WALLACE: Two of the leading Democratic candidates, Bernie Sanders and Beto O'Rourke, wasting no time calling for the release of the Mueller report.

As Democrats jockey for position on the campaign trail, we have brand-new Fox News polling out today on how they stack up against each other and against President Trump.


SANDERS: We are going to transform this country.

WALLACE: Democratic voters are starting to sort through a field that may reach 20 candidates, or even more. And at this point, name recognition seems to be the biggest factor. Joe Biden and Bernie Sanders are in the top tier in our polls with Kamala Harris and Beto O'Rourke in the next group. Followed by Cory Booker and Elizabeth Warren.

TRUMP: Democrat lawmakers are now embracing socialism.

WALLACE: For all the president's talk about Democrats moving far left, the party's primary voters say they'll be practical. Fifty-one percent say it's more important to back a candidate who can beat Mr. Trump, while 36 percent say they will support the one they like the most. When it comes to policy - -

SEN. KAMALA HARRIS, D-CALIF., PRESIDENTIAL CANDIDATE: Which is why I support Medicare for all.

O'ROURKE: Some will criticize the green new deal for being too bold.

WALLACE: Two-thirds of Democratic voters say they're very likely to back a candidate who supports Medicare for all. More than half back a 70 percent tax on income over $10 million. But other ideas, like the green new deal in reparations and abolishing ICE are supported by a third of Democratic voters or less.

TRUMP: I'd love to have Biden. I'd love to have Bernie. I'd love to have Beto.

WALLACE: President Trump says he can't wait to face the top candidates in our Fox News poll. But if the election were held today, registered voters say they would pick Biden by a margin of seven points. Sanders also wins and Warren and Harris trail narrowly. All three of them within the margin of error.


WALLACE: Congressman Edwards, what stance out for you in that Fox poll?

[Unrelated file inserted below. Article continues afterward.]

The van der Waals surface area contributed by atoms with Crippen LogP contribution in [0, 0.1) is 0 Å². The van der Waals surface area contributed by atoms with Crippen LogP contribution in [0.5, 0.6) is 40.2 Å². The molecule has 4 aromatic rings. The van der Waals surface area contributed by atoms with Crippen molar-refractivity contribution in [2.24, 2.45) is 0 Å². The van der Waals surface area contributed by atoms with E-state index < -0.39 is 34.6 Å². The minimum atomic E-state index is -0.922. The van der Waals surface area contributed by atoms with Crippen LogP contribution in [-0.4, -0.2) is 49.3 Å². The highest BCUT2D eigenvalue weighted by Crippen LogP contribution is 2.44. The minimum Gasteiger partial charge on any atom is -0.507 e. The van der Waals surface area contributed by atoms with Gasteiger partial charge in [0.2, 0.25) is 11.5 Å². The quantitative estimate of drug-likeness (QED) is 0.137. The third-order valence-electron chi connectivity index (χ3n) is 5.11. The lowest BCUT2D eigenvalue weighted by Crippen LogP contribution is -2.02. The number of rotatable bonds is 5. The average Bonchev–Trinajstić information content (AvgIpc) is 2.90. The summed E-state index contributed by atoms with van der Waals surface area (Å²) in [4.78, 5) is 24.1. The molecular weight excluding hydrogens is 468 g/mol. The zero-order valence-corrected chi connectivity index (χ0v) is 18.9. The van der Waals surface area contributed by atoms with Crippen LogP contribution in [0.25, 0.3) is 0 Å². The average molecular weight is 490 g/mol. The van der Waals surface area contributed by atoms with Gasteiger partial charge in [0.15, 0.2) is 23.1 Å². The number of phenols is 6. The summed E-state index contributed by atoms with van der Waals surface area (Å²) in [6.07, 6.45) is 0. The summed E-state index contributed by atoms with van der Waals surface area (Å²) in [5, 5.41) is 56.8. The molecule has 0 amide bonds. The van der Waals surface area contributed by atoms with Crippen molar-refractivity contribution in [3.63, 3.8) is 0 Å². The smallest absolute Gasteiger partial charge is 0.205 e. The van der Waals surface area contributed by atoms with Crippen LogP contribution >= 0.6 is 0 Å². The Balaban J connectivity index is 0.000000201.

EDWARDS: Well, the Democrats are being very clear about the objective, and the objective being to defeat Donald Trump. They want to choose a candidate that they agree with, but they want somebody who can go toe-to-toe and beat -- and beat this president. And I think that that -- you know, it's rare that you see Democrats are acting in such a very sort of pragmatic way in terms of their -- their thinking, but that's what this year has brought.

And also I think a lot of people don't even know these candidates. That's really what stands out for me in this poll. And that's why it's important to go through this primary process. And I'm looking forward to Joe Biden jumping in.

WALLACE: Congressman Comstock, let's look at the field of Democratic candidates, at least the front runners. Put it up on the screen. Here are the top six in the Fox poll. And, as we said, Biden and Sanders obviously enjoyed a big advantage in name recognition. But would you say that those are the six front runners now that the Democratic nominee is likely to be in that group?

COMSTOCK: I do think so. And I think I was a little surprised by the practical approach of the Democrats who are sort of going with their head more than their heart because what we're seeing on TV and in Congress often is this lurch to the left. But certainly -- we haven't seen Biden in yet, but I think it comes down to it's all about Pennsylvania, I think, and people have realized that the guy, you know, who always likes to talk about Scranton has an edge in a very key state for the president. I think you're going to see any of these candidates are not going to do what Hillary Clinton did and not go to Michigan or Wisconsin. So I'm a little surprised by the practical approach, but I think that is -- I think it's likely they come through there.

But these others have been very undivided. The fact that Joe Biden, who has been fairly vetted over the years from all his campaign, and the president, the way they stack up there, that has to be encouraging to the Democrats. But as these others come on, you know, people like Beto, who, you know, a lot of bizarre stories there. I think the -- the psycho shower scene is certainly going to -- we were talking about it before, that -- that -- that is -- kind of lost me how you can think that's a funny thing to play a joke on somebody with that and some of his other things. So I do think we're going to lean interestingly enough, two 70-year-old men, Biden or Bernie, and we're not going to --

WALLACE: Closer to 80, actually.


WALLACE: Then there is a horse race, whoever the Democratic nominee is, against President Trump. And let's take a look at that pole. As you can see there, Biden beats the president by seven points. Sanders beats him slightly. But Sanders, Warren and Harris are all within the margin of error with the president.